Quality of Life Outcomes after Primary Treatment for Clinically Localised Prostate Cancer: A Systematic Review
Context: Current evidence-based management for clinically localised prostate cancer includes active surveillance, surgery, external beam radiotherapy (EBRT) and brachytherapy. The impact of these treatment modalities on quality of life (QoL) is uncertain. Objective: To systematically review comparative studies investigating disease-specific QoL outcomes as assessed by validated cancer-specific patient-reported outcome measures with at least 1 yr of follow-up after primary treatment for clinically localised prostate cancer. Evidence acquisition: MEDLINE, EMBASE, AMED, PsycINFO, and Cochrane Library were searched to identify relevant studies. Studies were critically appraised for the risk of bias. A narrative synthesis was undertaken. Evidence synthesis: Of 11. 486 articles identified, 18 studies were eligible for inclusion, including three randomised controlled trials (RCTs; follow-up range: 60-72 mo) and 15 nonrandomised comparative studies (follow-up range: 12-180 mo) recruiting a total of 13. 604 patients. Two RCTs recruited small cohorts and only one was judged to have a low risk of bias. The quality of evidence from observational studies was low to moderate. For a follow-up of up to 6 yr, active surveillance was found to have the lowest impact on cancer-specific QoL, surgery had a negative impact on urinary and sexual function when compared with active surveillance and EBRT, and EBRT had a negative impact on bowel function when compared with active surveillance and surgery. Data from one small RCT reported that brachytherapy has a negative impact on urinary function 1 yr post-treatment, but no significant urinary toxicity was reported at 5 yr. Conclusions: This is the first systematic review comparing the impact of different primary treatments on cancer-specific QoL for men with clinically localised prostate cancer, using validated cancer-specific patient-reported outcome measures only. There is robust evidence that choice of primary treatment for localised prostate cancer has distinct impacts on patients' QoL. This should be discussed in detail with patients during pretreatment counselling. Patient summary: Our review of the current evidence suggests that for a period of up to 6 yr after treatment, men with localised prostate cancer who were managed with active surveillance reported high levels of quality of life (QoL). Men treated with surgery reported mainly urinary and sexual problems, while those treated with external beam radiotherapy reported mainly bowel problems. Men eligible for brachytherapy reported urinary problems up to a year after therapy, but then their QoL returned gradually to as it was before treatment. This is the first systematic review comparing the impact on cancer-specific quality of life (QoL) of different primary treatments for clinically localised prostate cancer (PCa), using validated cancer-specific patient-reported outcome measures only. There is robust evidence that the choice of primary treatment for localised PCa has a distinct impact on patients' QoL. These aspects should be discussed in detail with patients during pretreatment counselling.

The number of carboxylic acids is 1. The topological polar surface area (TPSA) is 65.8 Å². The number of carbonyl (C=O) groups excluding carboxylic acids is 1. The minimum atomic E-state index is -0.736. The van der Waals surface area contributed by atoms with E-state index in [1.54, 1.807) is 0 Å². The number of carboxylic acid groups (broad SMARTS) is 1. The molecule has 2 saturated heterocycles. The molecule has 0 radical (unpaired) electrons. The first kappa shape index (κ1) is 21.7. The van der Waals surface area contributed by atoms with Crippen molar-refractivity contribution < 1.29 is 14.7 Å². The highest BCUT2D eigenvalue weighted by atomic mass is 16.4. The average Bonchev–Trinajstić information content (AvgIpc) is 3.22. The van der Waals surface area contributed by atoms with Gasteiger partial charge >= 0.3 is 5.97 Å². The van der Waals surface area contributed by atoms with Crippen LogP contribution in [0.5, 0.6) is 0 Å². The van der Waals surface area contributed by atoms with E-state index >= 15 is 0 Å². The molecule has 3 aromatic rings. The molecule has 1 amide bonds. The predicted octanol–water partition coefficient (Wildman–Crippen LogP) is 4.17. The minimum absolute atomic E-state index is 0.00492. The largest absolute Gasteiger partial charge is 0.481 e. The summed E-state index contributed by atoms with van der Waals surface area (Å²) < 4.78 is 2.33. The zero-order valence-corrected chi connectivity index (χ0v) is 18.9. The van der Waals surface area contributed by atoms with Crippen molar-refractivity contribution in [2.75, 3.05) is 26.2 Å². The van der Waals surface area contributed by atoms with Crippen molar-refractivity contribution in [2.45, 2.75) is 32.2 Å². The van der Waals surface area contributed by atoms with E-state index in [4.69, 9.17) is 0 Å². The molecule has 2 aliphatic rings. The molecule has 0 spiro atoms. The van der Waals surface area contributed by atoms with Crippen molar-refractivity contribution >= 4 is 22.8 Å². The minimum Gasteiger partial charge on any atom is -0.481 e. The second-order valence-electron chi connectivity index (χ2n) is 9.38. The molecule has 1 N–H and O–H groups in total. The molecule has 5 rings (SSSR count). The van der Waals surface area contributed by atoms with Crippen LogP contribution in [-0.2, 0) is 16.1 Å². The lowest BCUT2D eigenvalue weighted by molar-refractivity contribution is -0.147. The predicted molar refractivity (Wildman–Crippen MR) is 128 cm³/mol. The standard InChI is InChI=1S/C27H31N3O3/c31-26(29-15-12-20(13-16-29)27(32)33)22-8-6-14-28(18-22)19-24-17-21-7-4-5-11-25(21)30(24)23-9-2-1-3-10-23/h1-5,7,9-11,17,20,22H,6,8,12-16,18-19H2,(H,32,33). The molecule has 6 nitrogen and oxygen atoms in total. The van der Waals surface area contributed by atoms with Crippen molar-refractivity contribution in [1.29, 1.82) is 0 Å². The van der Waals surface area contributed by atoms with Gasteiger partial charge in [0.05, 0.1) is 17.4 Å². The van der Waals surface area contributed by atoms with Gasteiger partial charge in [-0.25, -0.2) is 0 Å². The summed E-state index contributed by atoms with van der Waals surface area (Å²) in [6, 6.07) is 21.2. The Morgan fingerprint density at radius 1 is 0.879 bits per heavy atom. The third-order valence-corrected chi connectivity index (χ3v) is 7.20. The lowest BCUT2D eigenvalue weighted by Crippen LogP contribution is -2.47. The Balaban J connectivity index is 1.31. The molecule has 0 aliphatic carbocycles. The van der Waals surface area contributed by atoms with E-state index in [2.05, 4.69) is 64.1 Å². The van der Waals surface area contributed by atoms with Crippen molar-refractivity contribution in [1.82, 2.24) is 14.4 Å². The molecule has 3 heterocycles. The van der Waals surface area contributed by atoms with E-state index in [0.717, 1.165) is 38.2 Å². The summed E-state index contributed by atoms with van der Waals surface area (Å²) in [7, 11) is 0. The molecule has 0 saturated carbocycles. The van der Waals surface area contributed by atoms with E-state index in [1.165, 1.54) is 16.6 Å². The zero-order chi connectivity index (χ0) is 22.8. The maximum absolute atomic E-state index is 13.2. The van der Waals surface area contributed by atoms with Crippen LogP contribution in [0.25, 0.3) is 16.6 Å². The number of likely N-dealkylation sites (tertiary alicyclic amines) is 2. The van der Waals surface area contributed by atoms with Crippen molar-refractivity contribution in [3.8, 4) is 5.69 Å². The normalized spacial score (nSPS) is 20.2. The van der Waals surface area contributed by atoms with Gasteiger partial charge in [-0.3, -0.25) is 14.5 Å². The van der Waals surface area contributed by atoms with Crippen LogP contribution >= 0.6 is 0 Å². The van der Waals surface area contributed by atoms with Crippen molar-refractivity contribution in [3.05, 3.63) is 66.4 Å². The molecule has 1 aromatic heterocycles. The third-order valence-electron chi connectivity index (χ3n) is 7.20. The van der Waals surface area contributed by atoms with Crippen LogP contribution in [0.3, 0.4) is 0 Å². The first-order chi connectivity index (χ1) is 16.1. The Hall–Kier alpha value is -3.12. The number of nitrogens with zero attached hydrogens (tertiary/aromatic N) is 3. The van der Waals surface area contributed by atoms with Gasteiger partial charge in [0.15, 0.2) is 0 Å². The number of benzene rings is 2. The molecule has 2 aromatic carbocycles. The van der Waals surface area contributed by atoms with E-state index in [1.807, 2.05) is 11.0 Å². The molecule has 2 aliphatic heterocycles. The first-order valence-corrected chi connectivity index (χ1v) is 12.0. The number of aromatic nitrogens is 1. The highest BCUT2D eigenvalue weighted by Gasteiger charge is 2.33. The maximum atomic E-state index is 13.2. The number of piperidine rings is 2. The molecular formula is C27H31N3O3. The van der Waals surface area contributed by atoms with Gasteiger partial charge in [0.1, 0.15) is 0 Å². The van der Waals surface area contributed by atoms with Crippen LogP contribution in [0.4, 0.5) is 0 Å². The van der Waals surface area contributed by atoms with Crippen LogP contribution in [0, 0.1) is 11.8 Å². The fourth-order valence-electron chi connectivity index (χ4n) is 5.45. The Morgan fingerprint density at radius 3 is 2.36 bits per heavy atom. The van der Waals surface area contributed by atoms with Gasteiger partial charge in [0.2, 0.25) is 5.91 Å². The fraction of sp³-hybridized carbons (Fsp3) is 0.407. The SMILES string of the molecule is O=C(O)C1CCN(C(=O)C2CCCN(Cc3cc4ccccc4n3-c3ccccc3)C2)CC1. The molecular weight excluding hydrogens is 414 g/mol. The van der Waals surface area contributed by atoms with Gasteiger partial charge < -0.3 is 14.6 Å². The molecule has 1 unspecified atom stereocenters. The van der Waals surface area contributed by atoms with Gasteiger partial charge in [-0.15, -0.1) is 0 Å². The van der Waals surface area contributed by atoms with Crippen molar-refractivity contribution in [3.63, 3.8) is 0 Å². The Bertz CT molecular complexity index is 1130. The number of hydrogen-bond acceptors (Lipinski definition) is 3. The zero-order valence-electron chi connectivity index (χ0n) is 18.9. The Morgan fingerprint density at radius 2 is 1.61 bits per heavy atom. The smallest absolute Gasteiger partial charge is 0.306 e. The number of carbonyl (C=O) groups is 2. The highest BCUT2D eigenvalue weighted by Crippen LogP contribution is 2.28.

|Keywords||Active surveillance, Brachytherapy, Localised prostate cancer, Patient-reported outcome measures, Quality of life, Radical prostatectomy, Radiotherapy, Systematic review|
|Persistent URL||dx.doi.org/10.1016/j.eururo.2017.06.035, hdl.handle.net/1765/101308|
|Journal||European Urology : Official Journal of the European Association of Urology|
Lardas, M. (Michael), Liew, M. (Matthew), van den Bergh, R.C.N, de Santis, M, Bellmunt, J, van den Broeck, T, … Bourke, L. (Liam). (2017). Quality of Life Outcomes after Primary Treatment for Clinically Localised Prostate Cancer: A Systematic Review. European Urology : Official Journal of the European Association of Urology. doi:10.1016/j.eururo.2017.06.035